instance and its respective PW that terminates in PE-1 from the FEC
   TLV received in the message. Thus the PE device flushes only the MAC
   addresses learned from that PW connected to PE-1 minimizing the
   required relearning and the flooding throughout the VPLS domain.

   This section defines a generic MAC Flush Parameters TLV for LDP
   [RFC5036]. Through out this document the MAC Flush Parameters TLV is
   referred as MAC Flush TLV. A MAC Flush TLV carries information on the
   desired action at the PE device receiving the message and is used for
   optimized MAC flushing in H-VPLS.  The MAC Flush TLV can also be used
   for [RFC4762] style of MAC Flush as explained in section 3.1.

4.1.1. MAC Flush Parameters TLV format

   The MAC Flush Parameters TLV is described as below:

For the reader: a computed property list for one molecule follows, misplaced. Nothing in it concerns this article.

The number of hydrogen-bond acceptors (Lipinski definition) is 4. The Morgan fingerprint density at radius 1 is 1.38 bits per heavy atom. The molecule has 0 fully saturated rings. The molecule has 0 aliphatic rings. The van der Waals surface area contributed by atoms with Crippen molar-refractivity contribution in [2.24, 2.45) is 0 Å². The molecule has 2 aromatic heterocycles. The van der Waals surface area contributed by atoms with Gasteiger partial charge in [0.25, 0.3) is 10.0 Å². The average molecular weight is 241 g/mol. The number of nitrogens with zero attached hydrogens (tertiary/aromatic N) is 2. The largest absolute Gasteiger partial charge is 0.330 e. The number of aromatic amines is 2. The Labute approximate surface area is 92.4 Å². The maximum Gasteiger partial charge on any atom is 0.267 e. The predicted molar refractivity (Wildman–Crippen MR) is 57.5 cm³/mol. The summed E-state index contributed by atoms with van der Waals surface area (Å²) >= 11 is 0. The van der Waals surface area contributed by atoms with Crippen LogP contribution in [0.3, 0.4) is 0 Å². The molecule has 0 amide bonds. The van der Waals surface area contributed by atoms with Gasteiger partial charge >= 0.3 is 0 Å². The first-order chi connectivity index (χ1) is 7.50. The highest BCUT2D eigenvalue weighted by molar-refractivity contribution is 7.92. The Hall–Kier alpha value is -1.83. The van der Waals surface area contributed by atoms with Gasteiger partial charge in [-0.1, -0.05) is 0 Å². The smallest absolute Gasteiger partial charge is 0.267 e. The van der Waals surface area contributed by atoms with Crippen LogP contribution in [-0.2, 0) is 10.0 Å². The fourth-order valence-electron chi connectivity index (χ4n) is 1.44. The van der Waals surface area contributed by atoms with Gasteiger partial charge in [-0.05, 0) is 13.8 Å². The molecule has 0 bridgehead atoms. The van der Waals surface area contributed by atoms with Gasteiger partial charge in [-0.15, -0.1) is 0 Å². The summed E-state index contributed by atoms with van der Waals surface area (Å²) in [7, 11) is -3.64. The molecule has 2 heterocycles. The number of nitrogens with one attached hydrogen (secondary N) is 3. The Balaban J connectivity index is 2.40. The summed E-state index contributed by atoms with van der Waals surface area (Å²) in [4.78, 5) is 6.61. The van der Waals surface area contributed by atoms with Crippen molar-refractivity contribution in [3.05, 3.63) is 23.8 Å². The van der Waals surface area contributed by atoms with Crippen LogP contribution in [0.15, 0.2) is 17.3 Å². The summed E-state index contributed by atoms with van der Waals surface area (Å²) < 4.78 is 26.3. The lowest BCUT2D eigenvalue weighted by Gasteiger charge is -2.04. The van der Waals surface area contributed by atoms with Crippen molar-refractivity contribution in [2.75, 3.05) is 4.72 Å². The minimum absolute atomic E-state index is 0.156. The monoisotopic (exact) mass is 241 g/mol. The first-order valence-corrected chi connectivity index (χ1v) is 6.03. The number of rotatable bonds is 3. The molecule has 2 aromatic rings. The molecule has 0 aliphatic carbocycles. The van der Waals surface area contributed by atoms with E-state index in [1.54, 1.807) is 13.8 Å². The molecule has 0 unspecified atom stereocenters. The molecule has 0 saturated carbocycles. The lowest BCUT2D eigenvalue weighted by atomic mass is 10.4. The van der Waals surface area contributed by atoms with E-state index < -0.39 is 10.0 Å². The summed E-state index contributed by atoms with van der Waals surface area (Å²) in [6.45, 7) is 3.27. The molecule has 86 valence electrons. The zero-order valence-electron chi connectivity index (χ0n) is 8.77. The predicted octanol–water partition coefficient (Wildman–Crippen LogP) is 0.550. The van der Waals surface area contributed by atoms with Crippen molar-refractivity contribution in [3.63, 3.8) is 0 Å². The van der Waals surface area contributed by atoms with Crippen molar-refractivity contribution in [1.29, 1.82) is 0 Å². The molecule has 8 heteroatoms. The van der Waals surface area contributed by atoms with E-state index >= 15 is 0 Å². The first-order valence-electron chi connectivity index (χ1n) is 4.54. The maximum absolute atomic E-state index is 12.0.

0                   1                   2                   3
    0 1 2 3 4 5 6 7 8 9 0 1 2 3 4 5 6 7 8 9 0 1 2 3 4 5 6 7 8 9 0 1
   |1|1| MAC Flush Params TLV(TBD) |           Length              |
   |     Flags     | Sub-TLV Type  |         Sub-TLV Length        |
   |                Sub-TLV Variable Length Value                  |
   |                             "                                 |

   The U and F bits are set to forward if unknown so that potential
   intermediate VPLS PEs unaware of the new TLV can just propagate it
   transparently. The MAC Flush Parameters TLV type is to be assigned by
   IANA. The encoding of the TLV follows the standard LDP TLV encoding
   in [RFC5036].

   The TLV value field contains a one byte Flag field used as described